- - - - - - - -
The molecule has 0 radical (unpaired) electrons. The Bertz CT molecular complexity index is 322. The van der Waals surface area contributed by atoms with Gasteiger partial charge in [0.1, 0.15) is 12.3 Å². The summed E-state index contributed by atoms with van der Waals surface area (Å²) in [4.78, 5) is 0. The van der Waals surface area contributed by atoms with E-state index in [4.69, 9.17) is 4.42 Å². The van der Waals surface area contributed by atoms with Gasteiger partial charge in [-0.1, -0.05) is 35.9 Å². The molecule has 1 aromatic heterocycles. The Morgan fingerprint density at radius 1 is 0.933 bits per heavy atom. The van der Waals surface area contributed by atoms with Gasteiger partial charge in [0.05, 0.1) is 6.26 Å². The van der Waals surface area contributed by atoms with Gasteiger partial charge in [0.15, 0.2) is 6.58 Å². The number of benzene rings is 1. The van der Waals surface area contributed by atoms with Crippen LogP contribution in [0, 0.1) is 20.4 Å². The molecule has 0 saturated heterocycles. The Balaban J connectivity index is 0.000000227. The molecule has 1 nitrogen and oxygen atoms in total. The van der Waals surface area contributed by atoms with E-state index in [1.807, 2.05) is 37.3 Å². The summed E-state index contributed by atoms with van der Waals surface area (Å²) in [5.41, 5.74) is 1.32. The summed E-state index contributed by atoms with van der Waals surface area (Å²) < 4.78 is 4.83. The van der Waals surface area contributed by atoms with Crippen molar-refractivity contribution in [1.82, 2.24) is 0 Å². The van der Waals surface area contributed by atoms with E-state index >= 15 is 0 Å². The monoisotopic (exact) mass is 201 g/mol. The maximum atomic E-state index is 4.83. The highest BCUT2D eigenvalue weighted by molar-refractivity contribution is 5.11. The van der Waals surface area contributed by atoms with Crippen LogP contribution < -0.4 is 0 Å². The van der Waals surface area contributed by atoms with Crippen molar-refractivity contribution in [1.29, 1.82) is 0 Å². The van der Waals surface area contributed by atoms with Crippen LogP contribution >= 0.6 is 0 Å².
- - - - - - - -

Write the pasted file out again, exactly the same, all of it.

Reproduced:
The molecule has 0 radical (unpaired) electrons. The Bertz CT molecular complexity index is 322. The van der Waals surface area contributed by atoms with Gasteiger partial charge in [0.1, 0.15) is 12.3 Å². The summed E-state index contributed by atoms with van der Waals surface area (Å²) in [4.78, 5) is 0. The van der Waals surface area contributed by atoms with E-state index in [4.69, 9.17) is 4.42 Å². The van der Waals surface area contributed by atoms with Gasteiger partial charge in [-0.1, -0.05) is 35.9 Å². The molecule has 1 aromatic heterocycles. The Morgan fingerprint density at radius 1 is 0.933 bits per heavy atom. The van der Waals surface area contributed by atoms with Gasteiger partial charge in [0.05, 0.1) is 6.26 Å². The van der Waals surface area contributed by atoms with Gasteiger partial charge in [0.15, 0.2) is 6.58 Å². The number of benzene rings is 1. The van der Waals surface area contributed by atoms with Crippen LogP contribution in [0, 0.1) is 20.4 Å². The molecule has 0 saturated heterocycles. The Balaban J connectivity index is 0.000000227. The molecule has 1 nitrogen and oxygen atoms in total. The van der Waals surface area contributed by atoms with E-state index in [1.807, 2.05) is 37.3 Å². The summed E-state index contributed by atoms with van der Waals surface area (Å²) in [5.41, 5.74) is 1.32. The summed E-state index contributed by atoms with van der Waals surface area (Å²) < 4.78 is 4.83. The van der Waals surface area contributed by atoms with Crippen molar-refractivity contribution in [1.82, 2.24) is 0 Å². The van der Waals surface area contributed by atoms with E-state index >= 15 is 0 Å². The monoisotopic (exact) mass is 201 g/mol. The maximum atomic E-state index is 4.83. The highest BCUT2D eigenvalue weighted by molar-refractivity contribution is 5.11. The van der Waals surface area contributed by atoms with Crippen LogP contribution < -0.4 is 0 Å². The van der Waals surface area contributed by atoms with Crippen molar-refractivity contribution in [1.29, 1.82) is 0 Å². The van der Waals surface area contributed by atoms with Crippen LogP contribution >= 0.6 is 0 Å².